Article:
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This article in AJ

  1. Vol. 61 No. 5, p. 725-727
     
    Received: Feb 5, 1969
    Published: Sept, 1969


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doi:10.2134/agronj1969.00021962006100050022x

Ammonia Volatilization from Ratios of Formamide and Urea Solutions in Soils1

  1. J. R. Loftis and
  2. C. E. Scarsbrook2

Abstract

Abstract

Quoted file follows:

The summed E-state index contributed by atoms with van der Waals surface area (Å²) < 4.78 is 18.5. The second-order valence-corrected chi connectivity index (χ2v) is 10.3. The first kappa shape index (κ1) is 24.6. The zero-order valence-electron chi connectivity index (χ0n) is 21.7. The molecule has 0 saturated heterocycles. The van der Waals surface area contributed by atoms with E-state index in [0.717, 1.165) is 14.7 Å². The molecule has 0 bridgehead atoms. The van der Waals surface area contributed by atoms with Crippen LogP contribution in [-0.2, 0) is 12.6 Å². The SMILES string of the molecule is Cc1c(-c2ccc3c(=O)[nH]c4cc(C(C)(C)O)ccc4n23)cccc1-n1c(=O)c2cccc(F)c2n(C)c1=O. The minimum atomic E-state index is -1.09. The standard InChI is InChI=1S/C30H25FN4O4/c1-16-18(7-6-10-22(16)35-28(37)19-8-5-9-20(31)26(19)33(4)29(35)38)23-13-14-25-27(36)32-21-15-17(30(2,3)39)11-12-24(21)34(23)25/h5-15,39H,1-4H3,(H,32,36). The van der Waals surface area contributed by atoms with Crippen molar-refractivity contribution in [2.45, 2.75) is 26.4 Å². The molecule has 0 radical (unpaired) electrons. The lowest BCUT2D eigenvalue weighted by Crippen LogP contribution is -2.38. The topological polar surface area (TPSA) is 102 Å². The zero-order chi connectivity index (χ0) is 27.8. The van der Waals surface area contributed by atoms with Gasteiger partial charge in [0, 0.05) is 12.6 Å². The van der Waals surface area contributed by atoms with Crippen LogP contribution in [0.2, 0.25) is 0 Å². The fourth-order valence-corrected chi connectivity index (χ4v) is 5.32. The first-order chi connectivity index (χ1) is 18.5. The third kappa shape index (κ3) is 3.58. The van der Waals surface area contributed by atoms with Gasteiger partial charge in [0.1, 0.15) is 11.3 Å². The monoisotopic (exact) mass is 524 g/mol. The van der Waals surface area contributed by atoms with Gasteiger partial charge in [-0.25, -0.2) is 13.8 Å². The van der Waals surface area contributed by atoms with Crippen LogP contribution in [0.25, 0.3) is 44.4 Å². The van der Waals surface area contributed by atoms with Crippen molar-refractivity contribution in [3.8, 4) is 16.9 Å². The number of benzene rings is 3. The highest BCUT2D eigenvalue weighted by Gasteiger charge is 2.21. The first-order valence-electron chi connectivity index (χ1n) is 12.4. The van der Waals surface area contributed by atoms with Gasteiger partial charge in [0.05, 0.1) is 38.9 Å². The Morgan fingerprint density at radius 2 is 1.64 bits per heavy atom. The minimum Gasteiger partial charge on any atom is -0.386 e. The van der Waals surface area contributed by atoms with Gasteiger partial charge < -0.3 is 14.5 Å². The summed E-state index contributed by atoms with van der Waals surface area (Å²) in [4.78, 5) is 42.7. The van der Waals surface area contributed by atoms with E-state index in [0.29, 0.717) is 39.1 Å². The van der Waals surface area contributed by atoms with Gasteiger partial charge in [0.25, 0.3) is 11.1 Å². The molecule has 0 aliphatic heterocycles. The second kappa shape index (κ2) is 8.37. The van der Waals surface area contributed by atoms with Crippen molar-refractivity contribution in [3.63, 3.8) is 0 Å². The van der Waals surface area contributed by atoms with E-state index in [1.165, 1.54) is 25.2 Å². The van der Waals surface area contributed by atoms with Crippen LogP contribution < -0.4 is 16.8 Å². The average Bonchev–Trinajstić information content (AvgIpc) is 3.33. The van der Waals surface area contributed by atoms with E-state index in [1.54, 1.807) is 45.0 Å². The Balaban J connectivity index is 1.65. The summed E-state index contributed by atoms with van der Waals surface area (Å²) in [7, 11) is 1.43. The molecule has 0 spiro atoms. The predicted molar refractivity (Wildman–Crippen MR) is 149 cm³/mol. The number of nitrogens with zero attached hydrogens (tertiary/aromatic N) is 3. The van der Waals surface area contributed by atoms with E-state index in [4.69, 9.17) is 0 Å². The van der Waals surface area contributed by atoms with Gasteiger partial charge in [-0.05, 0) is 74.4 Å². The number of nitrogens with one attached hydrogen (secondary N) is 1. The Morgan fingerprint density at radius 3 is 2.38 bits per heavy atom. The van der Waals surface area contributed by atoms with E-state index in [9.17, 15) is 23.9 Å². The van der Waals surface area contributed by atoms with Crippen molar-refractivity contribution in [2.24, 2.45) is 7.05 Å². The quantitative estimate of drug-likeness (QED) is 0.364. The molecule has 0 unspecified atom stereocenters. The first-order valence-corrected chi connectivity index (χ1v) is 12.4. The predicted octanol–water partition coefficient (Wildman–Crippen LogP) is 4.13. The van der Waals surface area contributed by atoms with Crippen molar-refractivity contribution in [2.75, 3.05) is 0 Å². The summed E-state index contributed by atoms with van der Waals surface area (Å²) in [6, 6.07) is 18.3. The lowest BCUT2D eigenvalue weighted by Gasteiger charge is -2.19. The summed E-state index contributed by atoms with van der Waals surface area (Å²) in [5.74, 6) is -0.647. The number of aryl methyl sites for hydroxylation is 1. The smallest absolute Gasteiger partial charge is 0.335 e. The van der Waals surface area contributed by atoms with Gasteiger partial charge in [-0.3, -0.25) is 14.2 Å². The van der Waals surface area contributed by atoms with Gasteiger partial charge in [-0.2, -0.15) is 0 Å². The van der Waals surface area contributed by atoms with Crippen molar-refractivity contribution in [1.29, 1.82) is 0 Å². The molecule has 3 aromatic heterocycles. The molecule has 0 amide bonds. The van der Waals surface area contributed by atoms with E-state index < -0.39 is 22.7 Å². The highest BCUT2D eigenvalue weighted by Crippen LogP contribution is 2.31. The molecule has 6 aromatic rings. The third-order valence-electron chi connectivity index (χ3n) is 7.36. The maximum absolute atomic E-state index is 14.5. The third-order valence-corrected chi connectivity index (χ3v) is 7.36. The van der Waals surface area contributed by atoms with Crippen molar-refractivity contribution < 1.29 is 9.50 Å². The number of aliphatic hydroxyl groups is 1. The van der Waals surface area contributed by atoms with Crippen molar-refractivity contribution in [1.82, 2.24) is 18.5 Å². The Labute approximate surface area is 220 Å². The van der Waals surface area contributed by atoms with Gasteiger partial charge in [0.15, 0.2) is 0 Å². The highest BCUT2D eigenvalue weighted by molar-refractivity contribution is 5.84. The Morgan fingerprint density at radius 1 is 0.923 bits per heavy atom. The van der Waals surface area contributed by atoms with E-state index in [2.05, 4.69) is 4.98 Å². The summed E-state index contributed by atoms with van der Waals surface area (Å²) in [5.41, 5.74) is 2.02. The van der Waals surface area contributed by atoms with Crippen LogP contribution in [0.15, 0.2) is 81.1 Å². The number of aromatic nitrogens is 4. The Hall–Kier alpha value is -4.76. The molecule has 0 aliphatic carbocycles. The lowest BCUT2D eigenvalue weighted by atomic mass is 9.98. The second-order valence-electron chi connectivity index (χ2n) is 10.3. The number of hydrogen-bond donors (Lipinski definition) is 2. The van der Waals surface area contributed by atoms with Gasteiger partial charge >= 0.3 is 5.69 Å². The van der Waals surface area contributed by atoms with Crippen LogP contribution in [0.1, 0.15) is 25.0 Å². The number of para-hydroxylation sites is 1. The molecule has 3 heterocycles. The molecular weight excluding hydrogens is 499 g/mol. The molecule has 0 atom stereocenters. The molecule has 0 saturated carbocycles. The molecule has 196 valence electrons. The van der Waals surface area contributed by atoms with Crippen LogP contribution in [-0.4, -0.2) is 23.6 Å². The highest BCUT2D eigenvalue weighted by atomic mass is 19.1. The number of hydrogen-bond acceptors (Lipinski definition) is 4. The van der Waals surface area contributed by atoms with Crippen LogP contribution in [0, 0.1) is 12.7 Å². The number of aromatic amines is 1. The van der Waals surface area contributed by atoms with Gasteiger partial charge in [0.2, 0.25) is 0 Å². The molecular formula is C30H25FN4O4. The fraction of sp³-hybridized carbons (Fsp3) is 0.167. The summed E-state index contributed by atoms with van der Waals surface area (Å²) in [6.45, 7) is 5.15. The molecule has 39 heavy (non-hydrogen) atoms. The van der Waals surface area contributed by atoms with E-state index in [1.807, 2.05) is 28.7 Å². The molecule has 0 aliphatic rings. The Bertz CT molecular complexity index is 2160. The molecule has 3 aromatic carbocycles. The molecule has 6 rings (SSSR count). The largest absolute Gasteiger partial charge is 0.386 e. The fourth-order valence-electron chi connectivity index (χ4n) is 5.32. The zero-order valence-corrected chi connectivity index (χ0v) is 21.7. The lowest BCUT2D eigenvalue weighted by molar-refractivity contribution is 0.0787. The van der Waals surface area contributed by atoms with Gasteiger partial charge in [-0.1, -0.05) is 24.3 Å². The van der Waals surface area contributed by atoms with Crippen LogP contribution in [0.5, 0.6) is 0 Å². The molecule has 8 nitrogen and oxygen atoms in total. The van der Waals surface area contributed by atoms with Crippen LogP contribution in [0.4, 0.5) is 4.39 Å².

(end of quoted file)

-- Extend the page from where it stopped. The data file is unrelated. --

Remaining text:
Ammonia volatilization from soils treated in the surface 1½ cm with mixtures of formamide and urea (F:U) was measured in laboratory incubation experiments. Norfolk sandy loam, which had a cation exchange capacity (CEC) of 3.7 meq/100 g and an initial pH of 5.9, evolved 18.5% at the highest rate of applied N. Losses of N from Boswell fine sandy loam, which had a CEC of 13 meq/100 g and an initial pH of 5.8, was 13.0%. Sumter clay, which had a CEC of 33 mg/100 g and an initial pH of 7.8, gave negligible losses. Urea was nitrified at approximately twice the rate of formamide in Sumter clay, but rates were low and similar in Norfolk and Boswell soils. There was a larger percentage loss of NH3 at the high N rates than at the lower rates. Addition of Ca(OH)2 increased losses of NH3 on Norfolk soil. All ratios increased the soil pH alike and the rate of application determined the magnitude of the increase. Increasing the F:U generally had no effect on NH3 losses. The results showed a large positive relationship between NH3 loss and the final soil pH of Norfolk, but the effect was smaller on Boswell.

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